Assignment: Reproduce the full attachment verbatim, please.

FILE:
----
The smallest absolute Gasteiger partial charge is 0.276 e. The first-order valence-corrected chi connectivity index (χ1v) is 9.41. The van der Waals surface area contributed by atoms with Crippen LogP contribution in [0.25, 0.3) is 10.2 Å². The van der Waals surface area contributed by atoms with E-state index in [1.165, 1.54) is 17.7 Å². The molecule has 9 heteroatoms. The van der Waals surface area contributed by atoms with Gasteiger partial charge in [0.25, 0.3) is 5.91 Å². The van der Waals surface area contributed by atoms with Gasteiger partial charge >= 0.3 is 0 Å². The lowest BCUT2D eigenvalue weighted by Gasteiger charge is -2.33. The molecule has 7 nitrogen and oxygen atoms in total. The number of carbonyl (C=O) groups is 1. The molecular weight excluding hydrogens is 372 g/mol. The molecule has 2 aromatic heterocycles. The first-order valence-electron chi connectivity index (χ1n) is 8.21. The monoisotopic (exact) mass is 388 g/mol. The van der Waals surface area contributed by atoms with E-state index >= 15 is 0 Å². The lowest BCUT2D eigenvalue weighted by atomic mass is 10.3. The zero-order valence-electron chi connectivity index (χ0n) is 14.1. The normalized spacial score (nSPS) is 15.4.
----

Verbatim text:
The smallest absolute Gasteiger partial charge is 0.276 e. The first-order valence-corrected chi connectivity index (χ1v) is 9.41. The van der Waals surface area contributed by atoms with Crippen LogP contribution in [0.25, 0.3) is 10.2 Å². The van der Waals surface area contributed by atoms with E-state index in [1.165, 1.54) is 17.7 Å². The molecule has 9 heteroatoms. The van der Waals surface area contributed by atoms with Gasteiger partial charge in [0.25, 0.3) is 5.91 Å². The van der Waals surface area contributed by atoms with Gasteiger partial charge >= 0.3 is 0 Å². The lowest BCUT2D eigenvalue weighted by Gasteiger charge is -2.33. The molecule has 7 nitrogen and oxygen atoms in total. The number of carbonyl (C=O) groups is 1. The molecular weight excluding hydrogens is 372 g/mol. The molecule has 2 aromatic heterocycles. The first-order valence-electron chi connectivity index (χ1n) is 8.21. The monoisotopic (exact) mass is 388 g/mol. The van der Waals surface area contributed by atoms with E-state index >= 15 is 0 Å². The lowest BCUT2D eigenvalue weighted by atomic mass is 10.3. The zero-order valence-electron chi connectivity index (χ0n) is 14.1. The normalized spacial score (nSPS) is 15.4.